An ASEAN Monetary Fund was envisioned by the late PH strongman Ferdinand Marcos. That bank could have been financed by his gold. Today the said vision is becoming closer to reality, as Asian countries have legitimately accepted the concept. This article is hereby republished to drumbeat the need for the Fund.
ASEAN BETTER LAUNCH THE ASIAN MONETARY FUND NOW!
Erle Frayne D. Argonza
Buoyed up by the positive economic performances and regional integration efforts of ASEAN member-states, let me ensue with the ASEAN agenda, and articulate this time the matter of the Asian Monetary Fund or AMF. What makes the urgency of constituting the AMF even more exigent is the recent pronouncement made by the Asian Development Bank or ADB about the same theme: launch the AMF now!
The idea of an Asian Monetary Fund actually began with the late strong man Ferdinand Marcos of the Philippines. Awash with colossal hoards of gold, Marcos vouched for the creation of an Asian Monetary Fund that shall function as monetary stabilizer, steward of an Asian currency, and financer of bold development projects.
As per note from some of his own former close supporters (they were my fellow economists in the Independent Review, c. 1998 to 2000), Marcos was very eager to back up (securitize) the Asian currency with his very own gold hoards (they amount to hundreds of trillions of US. $ today).
It was too bad that Marcos had downside images among the global financiers, who conspired behind the scenes to overthrow him. They never liked the idea of an AMF that will compete with their stooge thug bank International Monetary Fund, and they were salivating to control his gold hoards. The Trilateral Commision in fact undertook steps toward aiding the process of social turbulence to unfold in the Philippines, turbulence that eventually overthrew the dictator.
It took some time before the AMF idea would resurface. The opportunity for resurfacing came with the Asian financial meltdown of 1997. That crisis saw the region’s currencies attacked by an insidious cabal of Western oligarchic financiers fronted by George Soros, who all rested happy from their criminal currency attacks that fattened their coffers by the trillions of dollars.
Thus came the technocratic and public policy responses to the crisis of that time, with the Asian Monetary Fund idea floating to the surface as a viable option. Necessarily, the stabilization of currencies will come with the institution of an Asian currency, which came alongside the AMF idea.
It then took many years of haggling and bargaining before a continental resolution was finally signed into a sort of a memorandum of undertaking. To recall, the former Speaker of the House of Representatives (Philippines), Hon. De Venecia, took much pains to legwork Asian leaders into finally signing the concordat and presenting the same to the Philippine state leaders for immediate action after accomplishing his mission.
This time around, it is the Asian Development Bank that has taken the cudgels for pushing for the urgent institution of the AMF. As articulated in a previous article, the ADB is among the continental institutions that can aid in launching an ASEAN central bank (circa 2015) as well as an Asian Monetary Fund.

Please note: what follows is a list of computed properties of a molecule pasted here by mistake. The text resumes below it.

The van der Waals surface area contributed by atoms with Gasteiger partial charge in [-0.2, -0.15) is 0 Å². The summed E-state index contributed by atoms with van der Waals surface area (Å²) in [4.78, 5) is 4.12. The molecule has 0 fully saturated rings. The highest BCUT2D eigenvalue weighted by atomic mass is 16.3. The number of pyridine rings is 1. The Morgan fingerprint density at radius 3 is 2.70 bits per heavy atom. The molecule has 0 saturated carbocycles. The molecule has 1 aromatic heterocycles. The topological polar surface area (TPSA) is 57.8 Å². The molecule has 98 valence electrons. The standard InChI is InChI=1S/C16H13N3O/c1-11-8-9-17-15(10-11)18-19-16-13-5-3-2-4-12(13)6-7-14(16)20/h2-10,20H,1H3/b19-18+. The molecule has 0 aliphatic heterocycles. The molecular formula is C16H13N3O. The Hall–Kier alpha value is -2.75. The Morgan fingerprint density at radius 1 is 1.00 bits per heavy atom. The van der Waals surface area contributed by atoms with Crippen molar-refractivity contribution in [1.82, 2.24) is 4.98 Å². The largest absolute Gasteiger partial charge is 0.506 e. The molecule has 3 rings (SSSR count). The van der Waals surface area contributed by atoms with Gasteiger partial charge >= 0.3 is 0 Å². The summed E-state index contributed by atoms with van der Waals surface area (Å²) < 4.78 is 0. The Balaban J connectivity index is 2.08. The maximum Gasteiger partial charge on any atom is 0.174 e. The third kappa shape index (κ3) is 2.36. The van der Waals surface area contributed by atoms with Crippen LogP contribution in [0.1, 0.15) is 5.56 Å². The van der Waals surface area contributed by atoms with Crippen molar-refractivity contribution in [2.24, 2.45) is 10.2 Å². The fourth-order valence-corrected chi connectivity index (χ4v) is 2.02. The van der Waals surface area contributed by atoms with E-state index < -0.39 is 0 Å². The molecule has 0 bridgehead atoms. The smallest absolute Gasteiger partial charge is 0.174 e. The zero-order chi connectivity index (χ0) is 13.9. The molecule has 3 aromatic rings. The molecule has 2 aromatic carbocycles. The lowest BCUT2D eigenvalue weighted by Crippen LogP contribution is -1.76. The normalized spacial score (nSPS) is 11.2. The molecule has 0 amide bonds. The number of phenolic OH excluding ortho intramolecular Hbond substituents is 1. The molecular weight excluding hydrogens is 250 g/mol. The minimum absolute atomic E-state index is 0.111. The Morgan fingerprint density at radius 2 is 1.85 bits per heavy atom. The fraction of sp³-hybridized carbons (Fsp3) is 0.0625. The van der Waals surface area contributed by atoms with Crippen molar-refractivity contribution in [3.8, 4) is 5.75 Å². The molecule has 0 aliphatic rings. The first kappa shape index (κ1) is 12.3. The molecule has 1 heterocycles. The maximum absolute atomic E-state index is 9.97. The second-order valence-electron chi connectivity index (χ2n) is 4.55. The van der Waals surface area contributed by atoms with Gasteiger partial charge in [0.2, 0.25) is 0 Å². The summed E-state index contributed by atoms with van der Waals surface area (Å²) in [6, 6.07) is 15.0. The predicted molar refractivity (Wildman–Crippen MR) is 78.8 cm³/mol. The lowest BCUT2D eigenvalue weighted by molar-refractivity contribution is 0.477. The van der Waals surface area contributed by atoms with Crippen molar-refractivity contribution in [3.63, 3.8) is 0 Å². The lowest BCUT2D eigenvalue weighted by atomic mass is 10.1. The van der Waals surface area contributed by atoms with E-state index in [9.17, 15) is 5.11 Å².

Since the ASEAN is the most actively engaged regional formation among Asians, it is the most logical body that can facilitate the launching of the AMF. Its country members could easily role play the core membership of the AMF, with the quid pro quo that the latter will aid ASEAN in forming its regional central bank comes 2015.
As early as the late 90s yet, this analyst was very highly supportive of the institution of an AMF and Asian currency. The launching of the currency alone will catalyze the stabilization of monetary-fiscal environments, and can even out the very uneven cost of living situations across countries.
AMF would surely be of great help to insulating Asia’s emerging markets versus the destructive undercurrents of the economic crises of North America, Europe, and Japan. It can likewise aid enormously in regional trading efforts, precisely by securitizing and/of directly financing the pioneering and expansion efforts of exporters.
I would, however, add a caveat to the AMF’s formation: securitize the operations via a gold reserve standard or equivalent. The eradication of the gold standard in 1971 is among the factors behind monetary-financial instabilities and emergence of criminal financial predators over the last four (4) decades, predators that were responsible for de-industrialization, agricultural decay, and economic decline altogether.
The launching of the AMF shouldn’t be delayed a day longer. The global economic roof is collapsing due to the structural defects of the northern economies, and so as a measure of mitigation the region’s own economies be insulated from that crash through launching of the AMF, buffering financial collapse via collective money reserves for contingency uses, and instituting the Asian currency very soon.
To re-echo the theme: there is no better time to constitute the AMF than now. Act now, before it is too late!
[Philippines, 17 November 2010]
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